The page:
As in many of his works, Nathaniel Hawthorne here explores the artist’s life, which Hawthorne defines in true Romantic fashion. Owen takes nature as his model, devoting his summers to the careful observation of butterflies. His examination is not scientific; he does not dissect or analyze. Rather, he draws inspiration from the butterflies and seeks to comprehend their essential qualities.
This quest for understanding has no monetary or utilitarian value. Again showing himself a product of the Romantic era, Hawthorne stresses Owen’s desire for self-satisfaction. Owen rejects the practical: He has no interest in using his talents to regulate machinery, and the sight of a steam engine, that most useful of devices, makes him physically ill. His concern is with the spirit, chiefly his own. Hence, he feels no regret when the physical manifestation of his art is destroyed; all that matters is fulfilling his dream.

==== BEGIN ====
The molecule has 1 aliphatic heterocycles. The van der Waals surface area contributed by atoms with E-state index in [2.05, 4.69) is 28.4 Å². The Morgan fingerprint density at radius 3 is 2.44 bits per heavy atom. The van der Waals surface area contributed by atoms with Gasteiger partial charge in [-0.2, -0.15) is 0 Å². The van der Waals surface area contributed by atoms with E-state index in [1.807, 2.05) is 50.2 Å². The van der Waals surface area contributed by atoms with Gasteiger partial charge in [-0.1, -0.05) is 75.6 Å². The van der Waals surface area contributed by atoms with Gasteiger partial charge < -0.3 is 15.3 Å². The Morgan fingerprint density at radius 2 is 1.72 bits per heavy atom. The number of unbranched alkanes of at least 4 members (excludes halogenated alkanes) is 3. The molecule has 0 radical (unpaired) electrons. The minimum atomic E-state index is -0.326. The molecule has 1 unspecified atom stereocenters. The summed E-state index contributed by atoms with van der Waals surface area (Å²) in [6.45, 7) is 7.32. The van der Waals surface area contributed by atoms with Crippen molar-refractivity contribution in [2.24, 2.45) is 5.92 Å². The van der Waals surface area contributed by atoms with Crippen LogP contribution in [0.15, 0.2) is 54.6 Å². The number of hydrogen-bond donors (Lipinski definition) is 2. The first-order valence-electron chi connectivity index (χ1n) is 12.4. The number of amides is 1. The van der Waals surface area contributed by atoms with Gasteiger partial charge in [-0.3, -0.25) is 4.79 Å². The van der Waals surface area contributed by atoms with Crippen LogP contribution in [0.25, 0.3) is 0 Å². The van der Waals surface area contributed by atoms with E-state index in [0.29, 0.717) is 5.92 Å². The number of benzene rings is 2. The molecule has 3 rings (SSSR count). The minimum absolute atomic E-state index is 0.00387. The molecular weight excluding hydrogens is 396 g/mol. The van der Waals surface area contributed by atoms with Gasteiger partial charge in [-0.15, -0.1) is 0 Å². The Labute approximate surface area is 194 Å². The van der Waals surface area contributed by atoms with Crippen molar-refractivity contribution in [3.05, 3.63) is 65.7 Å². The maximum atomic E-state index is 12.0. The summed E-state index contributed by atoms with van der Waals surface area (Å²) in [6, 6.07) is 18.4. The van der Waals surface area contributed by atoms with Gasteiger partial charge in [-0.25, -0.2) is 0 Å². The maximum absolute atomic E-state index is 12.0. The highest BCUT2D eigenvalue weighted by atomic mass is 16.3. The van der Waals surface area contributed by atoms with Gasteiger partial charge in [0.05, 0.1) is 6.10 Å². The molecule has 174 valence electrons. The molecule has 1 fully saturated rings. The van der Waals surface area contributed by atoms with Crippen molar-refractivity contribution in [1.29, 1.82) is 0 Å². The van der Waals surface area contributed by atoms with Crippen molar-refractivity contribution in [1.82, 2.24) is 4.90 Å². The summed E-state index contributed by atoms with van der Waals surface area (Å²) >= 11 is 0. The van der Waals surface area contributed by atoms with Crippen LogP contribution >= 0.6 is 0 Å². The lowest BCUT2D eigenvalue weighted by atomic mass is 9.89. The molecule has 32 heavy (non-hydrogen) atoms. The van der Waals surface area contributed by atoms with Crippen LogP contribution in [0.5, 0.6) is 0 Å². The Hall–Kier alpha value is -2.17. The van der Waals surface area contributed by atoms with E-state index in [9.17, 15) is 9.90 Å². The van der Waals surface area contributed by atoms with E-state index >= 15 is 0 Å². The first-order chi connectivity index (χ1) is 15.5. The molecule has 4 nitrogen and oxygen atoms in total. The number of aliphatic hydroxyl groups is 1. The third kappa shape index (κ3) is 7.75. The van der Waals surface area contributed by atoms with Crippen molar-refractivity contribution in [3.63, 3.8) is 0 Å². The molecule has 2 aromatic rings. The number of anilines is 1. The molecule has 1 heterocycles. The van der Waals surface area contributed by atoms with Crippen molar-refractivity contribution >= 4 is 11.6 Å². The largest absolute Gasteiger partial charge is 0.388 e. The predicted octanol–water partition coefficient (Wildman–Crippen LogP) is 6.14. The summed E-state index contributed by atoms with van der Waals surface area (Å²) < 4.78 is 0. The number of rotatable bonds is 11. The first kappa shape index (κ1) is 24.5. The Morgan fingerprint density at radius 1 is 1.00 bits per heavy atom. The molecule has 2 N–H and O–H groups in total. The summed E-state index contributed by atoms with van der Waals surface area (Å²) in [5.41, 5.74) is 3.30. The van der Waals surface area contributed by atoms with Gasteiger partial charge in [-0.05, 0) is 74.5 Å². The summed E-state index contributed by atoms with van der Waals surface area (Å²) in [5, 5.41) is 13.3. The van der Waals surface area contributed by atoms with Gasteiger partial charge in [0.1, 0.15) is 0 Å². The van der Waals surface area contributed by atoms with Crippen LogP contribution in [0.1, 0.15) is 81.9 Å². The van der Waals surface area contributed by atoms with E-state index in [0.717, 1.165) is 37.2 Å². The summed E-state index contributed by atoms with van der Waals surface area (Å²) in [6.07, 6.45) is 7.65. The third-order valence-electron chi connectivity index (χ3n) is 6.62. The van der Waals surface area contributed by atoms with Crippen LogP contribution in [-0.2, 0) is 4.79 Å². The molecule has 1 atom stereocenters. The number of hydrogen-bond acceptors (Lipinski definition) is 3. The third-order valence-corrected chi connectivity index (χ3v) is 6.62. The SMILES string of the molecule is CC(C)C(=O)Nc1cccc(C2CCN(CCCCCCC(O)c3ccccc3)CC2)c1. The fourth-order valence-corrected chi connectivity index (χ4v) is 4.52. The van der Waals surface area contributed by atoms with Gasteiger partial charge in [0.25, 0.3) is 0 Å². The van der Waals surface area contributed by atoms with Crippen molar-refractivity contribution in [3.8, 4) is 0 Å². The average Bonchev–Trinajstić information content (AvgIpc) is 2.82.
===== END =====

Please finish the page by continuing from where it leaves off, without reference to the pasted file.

However, if Owen enjoys the success of the Romantic artist, he also suffers from the artist’s failure. To become an artist of the beautiful he must sever his ties with his fellow men. He cannot be bothered with customers, with would-be friends like Robert Danforth, even with love. He creates the artificial butterfly, but he loses Annie. Because Owen does not isolate himself for any evil purpose, Hawthorne does not condemn him as he does Ethan Brand (in the story of that title) and Chillingworth (The Scarlet Letter, 1850), who have also cut themselves off from humanity. Still, Owen pays a price for his victory, and Hawthorne leaves open the question of whether it is too high.